What’s Love Got to Do With it (when it comes to Athlete-Starlet hookups)?

MarkDashian is blowing up the internet rumor mill in the "sports offseason"

Dear Headie Sports Doc,

I’m confused, why is it that athletes and Hollywood starlets always end up pairing off together?  I get that famous people want to be with other famous people, but what is it about the personality makeup of athletes and starlets that so frequently bring them together in relationships?  If I have to start watching yet another sports team (beyond already the Nets, Dolphins, Lakers, and Mavericks) just so I can keep up with the latest happenings of my Kardashian girls, I’m gonna crack!

–PERPLEXED IN PEORIA (IL)

DEAR PERPLEXED,

First off, let’s just be grateful that Kourtney seems pretty locked in to her lukewarm relationship/baby making arrangement with Scott.  So at least you do not have to get roped into tracking yet another sports team to keep up with the Kardashians’ significant others (beyond watching Scott’s occasional flirtations with the shuttlecock in badminton or squash matches with his fellow white collar, freeloading, vodka selling partners that E! sneaks into the show from time to time when they are short on content).

You make some great observations and raise a wonderful question.  Dating back to the Joltin’ Joe/Marilyn Monroe combo through the Andre Agassi/Brook Shields fling to Dennis Rodman/Carmen Electra’s bond and on to the more recent Kim Kardashian/Reggie Bush+Kris Humpries+Mark Sanchez triumvirate of relationships you aptly identified a real pattern in all of this historical pop culture data.  We could even throw Tiger Woods into this category with his love(?) affair with Hollywood San Fernando Valley “starlet” Joslyn James (okay maybe we’ll just stick with the aforementioned examples and steer clear of Tiger’s tales of lust).

We have found ourselves in sports’ longest offseason: past the Super Bowl, longing for Spring Training and March Madness, and settling for somewhat meaningless NBA regular season games (granted this sports doldrums period is only about 3-4 weeks, so no need to feel too bad for the sports addict closest to your heart).  This time of year, US Weekly is the closest thing we get to a relevant Sports Illustrated.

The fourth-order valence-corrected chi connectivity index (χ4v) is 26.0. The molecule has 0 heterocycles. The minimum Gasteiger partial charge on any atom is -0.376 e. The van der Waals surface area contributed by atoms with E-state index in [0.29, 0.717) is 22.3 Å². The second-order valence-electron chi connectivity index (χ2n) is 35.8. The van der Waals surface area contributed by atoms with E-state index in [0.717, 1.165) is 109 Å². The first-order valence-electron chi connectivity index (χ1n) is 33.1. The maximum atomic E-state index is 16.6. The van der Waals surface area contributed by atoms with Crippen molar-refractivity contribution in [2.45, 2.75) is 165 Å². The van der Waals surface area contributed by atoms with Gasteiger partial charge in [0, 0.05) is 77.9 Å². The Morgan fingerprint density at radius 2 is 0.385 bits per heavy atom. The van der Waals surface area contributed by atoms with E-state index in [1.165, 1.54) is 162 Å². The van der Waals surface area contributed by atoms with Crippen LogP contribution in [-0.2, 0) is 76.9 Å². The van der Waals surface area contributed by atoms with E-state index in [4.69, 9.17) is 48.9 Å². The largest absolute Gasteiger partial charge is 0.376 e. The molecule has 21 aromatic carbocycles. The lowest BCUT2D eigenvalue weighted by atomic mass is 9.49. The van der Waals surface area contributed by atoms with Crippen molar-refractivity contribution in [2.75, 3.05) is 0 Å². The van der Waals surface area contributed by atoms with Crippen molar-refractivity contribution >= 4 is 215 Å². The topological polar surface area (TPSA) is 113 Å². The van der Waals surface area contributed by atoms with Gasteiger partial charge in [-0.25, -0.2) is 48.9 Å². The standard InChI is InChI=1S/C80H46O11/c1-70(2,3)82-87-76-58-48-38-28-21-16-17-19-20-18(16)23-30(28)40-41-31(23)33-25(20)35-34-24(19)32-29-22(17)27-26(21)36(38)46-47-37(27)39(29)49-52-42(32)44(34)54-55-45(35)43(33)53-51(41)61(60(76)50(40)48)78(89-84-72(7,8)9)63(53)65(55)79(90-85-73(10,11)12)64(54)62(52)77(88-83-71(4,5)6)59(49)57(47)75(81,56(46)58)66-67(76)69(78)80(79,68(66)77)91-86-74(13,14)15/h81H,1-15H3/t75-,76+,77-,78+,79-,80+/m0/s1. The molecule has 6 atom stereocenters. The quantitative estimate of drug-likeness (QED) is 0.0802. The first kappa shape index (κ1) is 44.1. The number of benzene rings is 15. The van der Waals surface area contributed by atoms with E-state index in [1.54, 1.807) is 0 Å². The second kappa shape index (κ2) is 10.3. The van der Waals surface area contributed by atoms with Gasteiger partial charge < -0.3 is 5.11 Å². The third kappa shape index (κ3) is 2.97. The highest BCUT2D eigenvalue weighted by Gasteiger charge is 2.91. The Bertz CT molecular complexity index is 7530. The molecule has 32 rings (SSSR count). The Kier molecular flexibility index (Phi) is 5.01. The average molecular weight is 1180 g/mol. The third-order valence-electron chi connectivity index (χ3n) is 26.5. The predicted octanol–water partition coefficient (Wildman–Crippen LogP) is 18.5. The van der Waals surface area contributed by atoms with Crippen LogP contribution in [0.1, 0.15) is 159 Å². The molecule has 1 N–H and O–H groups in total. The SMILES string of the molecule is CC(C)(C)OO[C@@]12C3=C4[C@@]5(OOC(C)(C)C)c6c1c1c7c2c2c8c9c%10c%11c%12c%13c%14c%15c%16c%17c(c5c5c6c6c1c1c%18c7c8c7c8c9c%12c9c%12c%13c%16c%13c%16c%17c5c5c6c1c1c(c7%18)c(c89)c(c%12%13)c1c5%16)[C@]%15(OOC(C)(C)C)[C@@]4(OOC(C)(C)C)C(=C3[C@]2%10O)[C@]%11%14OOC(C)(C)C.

Nothing is hotter in the tabloids than the potential steamy Mark Sanchez and Kim Kardashian connection right on the heels of her Elizabeth Tayloresque 72-day long 2nd marriage.  Whether the Markdashian relationship sprouts into a love affair (or simply fizzles as an unsubstantiated rumor), it serves as yet another example of the gravitational power of the athlete-starlet bond.

Evolutionary psychologist David Buss researches the primordial cognitive and social strategies human beings use to attract other mates through Costly Signaling Theory.  Buss says “individuals compete with one another in sending signals to others about their quality as a mate and friend.  Only those in the best condition, be it physical, economic, or energetic can afford to send the signal [to mates].  In many traditional cultures, for example, men engage in physical contests of various sorts, ranging from wrestling to chest-pounding to ax fighting.  Winning these contests, and even the willingness to engage in them, sends a signal to others in [their broader social circle] about the man’s physical and psychological quality—his health, strength, athletic prowess, and courage.”

While Mark Sanchez may not have the most polished ax-throwing skills, he does manage to toss the pigskin around well enough to occupy a starting NFL Quarterback gig.  In acquiring this role, he is communicating to others within society that he is physically strong, healthy, and maybe even a little bit courageous too (unless you’ve seen Sanchez on this play!).  These qualities are desirable to potential female suitors seeking out the strongest genetic material to pass on to their future offspring.  Buss argues that the communication of these strengths/qualities is the most important driving factor in our selection of a partner and an underlying unconscious dynamic in all of our everyday interactions.  Or more simply as comedian Adam Carolla says, life is more or less a series of events in “the sperm Olympics,”–who has the best sperm, who can acquire the best sperm, and who can pass on the highest quality genes to their kin.

There are a number of metrics individuals use to decide who would make the best mate.  Some of these measurements are visible, easy to observe with the naked eye (pun intended), while others are more subtle or require conversing with others to gauge their evolutionary strengths.  For example, athletes overtly communicate to potential mates in society that they are strong, athletic, and they have a lot of money.  Strength and athleticism are desirable gene characteristics, and money provides the ability for a family to maximize environmental variables in their child’s favor (i.e. private school, affluent peer group, safety from violence).